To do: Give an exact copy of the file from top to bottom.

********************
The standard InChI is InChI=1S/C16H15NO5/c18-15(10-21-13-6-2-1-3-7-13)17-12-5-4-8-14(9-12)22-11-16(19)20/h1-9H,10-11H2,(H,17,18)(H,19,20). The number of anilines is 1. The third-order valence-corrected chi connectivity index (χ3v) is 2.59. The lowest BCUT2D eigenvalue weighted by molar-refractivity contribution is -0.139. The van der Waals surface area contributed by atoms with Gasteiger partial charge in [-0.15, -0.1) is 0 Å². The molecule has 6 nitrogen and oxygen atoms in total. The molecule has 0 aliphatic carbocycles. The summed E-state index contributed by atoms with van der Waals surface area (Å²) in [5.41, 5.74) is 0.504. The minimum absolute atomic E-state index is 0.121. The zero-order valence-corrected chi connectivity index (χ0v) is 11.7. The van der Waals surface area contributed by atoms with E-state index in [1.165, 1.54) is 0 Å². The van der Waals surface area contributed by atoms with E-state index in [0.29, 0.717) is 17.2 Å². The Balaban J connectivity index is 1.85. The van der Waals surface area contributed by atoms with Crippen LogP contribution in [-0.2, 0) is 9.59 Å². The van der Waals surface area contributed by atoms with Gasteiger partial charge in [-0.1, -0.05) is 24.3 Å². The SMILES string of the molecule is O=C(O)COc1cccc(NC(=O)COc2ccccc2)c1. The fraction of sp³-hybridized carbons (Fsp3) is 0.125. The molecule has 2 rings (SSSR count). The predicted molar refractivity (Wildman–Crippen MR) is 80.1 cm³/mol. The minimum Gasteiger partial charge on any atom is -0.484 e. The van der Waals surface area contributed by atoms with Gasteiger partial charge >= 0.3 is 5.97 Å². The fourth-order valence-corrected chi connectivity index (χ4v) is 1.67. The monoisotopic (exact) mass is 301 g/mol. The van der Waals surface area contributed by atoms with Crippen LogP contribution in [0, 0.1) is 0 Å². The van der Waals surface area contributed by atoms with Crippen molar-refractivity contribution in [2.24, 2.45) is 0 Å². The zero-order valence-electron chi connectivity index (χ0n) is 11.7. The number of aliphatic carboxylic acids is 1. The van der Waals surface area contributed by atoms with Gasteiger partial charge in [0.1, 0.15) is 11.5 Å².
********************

The standard InChI is InChI=1S/C16H15NO5/c18-15(10-21-13-6-2-1-3-7-13)17-12-5-4-8-14(9-12)22-11-16(19)20/h1-9H,10-11H2,(H,17,18)(H,19,20). The number of anilines is 1. The third-order valence-corrected chi connectivity index (χ3v) is 2.59. The lowest BCUT2D eigenvalue weighted by molar-refractivity contribution is -0.139. The van der Waals surface area contributed by atoms with Gasteiger partial charge in [-0.15, -0.1) is 0 Å². The molecule has 6 nitrogen and oxygen atoms in total. The molecule has 0 aliphatic carbocycles. The summed E-state index contributed by atoms with van der Waals surface area (Å²) in [5.41, 5.74) is 0.504. The minimum absolute atomic E-state index is 0.121. The zero-order valence-corrected chi connectivity index (χ0v) is 11.7. The van der Waals surface area contributed by atoms with E-state index in [1.165, 1.54) is 0 Å². The van der Waals surface area contributed by atoms with E-state index in [0.29, 0.717) is 17.2 Å². The Balaban J connectivity index is 1.85. The van der Waals surface area contributed by atoms with Crippen LogP contribution in [-0.2, 0) is 9.59 Å². The van der Waals surface area contributed by atoms with Gasteiger partial charge in [-0.1, -0.05) is 24.3 Å². The SMILES string of the molecule is O=C(O)COc1cccc(NC(=O)COc2ccccc2)c1. The fraction of sp³-hybridized carbons (Fsp3) is 0.125. The molecule has 2 rings (SSSR count). The predicted molar refractivity (Wildman–Crippen MR) is 80.1 cm³/mol. The minimum Gasteiger partial charge on any atom is -0.484 e. The van der Waals surface area contributed by atoms with Gasteiger partial charge >= 0.3 is 5.97 Å². The fourth-order valence-corrected chi connectivity index (χ4v) is 1.67. The monoisotopic (exact) mass is 301 g/mol. The van der Waals surface area contributed by atoms with Crippen LogP contribution in [0, 0.1) is 0 Å². The van der Waals surface area contributed by atoms with Crippen molar-refractivity contribution in [2.24, 2.45) is 0 Å². The zero-order valence-electron chi connectivity index (χ0n) is 11.7. The number of aliphatic carboxylic acids is 1. The van der Waals surface area contributed by atoms with Gasteiger partial charge in [0.1, 0.15) is 11.5 Å².